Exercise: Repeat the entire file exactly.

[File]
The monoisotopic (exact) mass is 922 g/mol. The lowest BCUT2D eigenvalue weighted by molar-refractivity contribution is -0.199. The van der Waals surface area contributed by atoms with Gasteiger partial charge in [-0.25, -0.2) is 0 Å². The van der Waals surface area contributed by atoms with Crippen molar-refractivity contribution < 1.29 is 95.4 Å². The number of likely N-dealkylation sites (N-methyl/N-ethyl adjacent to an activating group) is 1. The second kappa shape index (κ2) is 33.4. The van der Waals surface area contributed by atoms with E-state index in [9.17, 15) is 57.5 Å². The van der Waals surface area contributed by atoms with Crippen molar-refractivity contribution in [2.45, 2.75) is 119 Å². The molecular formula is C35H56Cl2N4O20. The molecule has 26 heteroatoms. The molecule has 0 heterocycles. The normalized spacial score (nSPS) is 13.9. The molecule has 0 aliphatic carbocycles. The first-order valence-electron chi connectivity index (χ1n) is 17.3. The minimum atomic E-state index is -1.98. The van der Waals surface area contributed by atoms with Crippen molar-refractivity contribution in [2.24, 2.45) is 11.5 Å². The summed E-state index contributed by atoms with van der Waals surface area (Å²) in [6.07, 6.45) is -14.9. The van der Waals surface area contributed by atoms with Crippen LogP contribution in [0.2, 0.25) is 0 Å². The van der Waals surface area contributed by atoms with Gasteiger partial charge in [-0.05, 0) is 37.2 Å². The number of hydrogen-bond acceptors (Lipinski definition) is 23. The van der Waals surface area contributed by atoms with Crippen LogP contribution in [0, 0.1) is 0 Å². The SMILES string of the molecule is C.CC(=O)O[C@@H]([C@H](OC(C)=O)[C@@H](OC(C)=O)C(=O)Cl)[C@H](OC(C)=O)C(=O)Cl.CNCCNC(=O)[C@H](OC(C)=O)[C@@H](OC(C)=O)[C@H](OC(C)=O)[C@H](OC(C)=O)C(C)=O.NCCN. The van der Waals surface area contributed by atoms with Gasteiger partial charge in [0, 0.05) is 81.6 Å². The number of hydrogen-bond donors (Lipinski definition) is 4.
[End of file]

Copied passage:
The monoisotopic (exact) mass is 922 g/mol. The lowest BCUT2D eigenvalue weighted by molar-refractivity contribution is -0.199. The van der Waals surface area contributed by atoms with Gasteiger partial charge in [-0.25, -0.2) is 0 Å². The van der Waals surface area contributed by atoms with Crippen molar-refractivity contribution < 1.29 is 95.4 Å². The number of likely N-dealkylation sites (N-methyl/N-ethyl adjacent to an activating group) is 1. The second kappa shape index (κ2) is 33.4. The van der Waals surface area contributed by atoms with E-state index in [9.17, 15) is 57.5 Å². The van der Waals surface area contributed by atoms with Crippen molar-refractivity contribution in [2.45, 2.75) is 119 Å². The molecular formula is C35H56Cl2N4O20. The molecule has 26 heteroatoms. The molecule has 0 heterocycles. The normalized spacial score (nSPS) is 13.9. The molecule has 0 aliphatic carbocycles. The first-order valence-electron chi connectivity index (χ1n) is 17.3. The minimum atomic E-state index is -1.98. The van der Waals surface area contributed by atoms with Crippen molar-refractivity contribution in [2.24, 2.45) is 11.5 Å². The summed E-state index contributed by atoms with van der Waals surface area (Å²) in [6.07, 6.45) is -14.9. The van der Waals surface area contributed by atoms with Crippen LogP contribution in [0.2, 0.25) is 0 Å². The van der Waals surface area contributed by atoms with Gasteiger partial charge in [-0.05, 0) is 37.2 Å². The number of hydrogen-bond acceptors (Lipinski definition) is 23. The van der Waals surface area contributed by atoms with Crippen LogP contribution in [0, 0.1) is 0 Å². The SMILES string of the molecule is C.CC(=O)O[C@@H]([C@H](OC(C)=O)[C@@H](OC(C)=O)C(=O)Cl)[C@H](OC(C)=O)C(=O)Cl.CNCCNC(=O)[C@H](OC(C)=O)[C@@H](OC(C)=O)[C@H](OC(C)=O)[C@H](OC(C)=O)C(C)=O.NCCN. The van der Waals surface area contributed by atoms with Gasteiger partial charge in [0, 0.05) is 81.6 Å². The number of hydrogen-bond donors (Lipinski definition) is 4.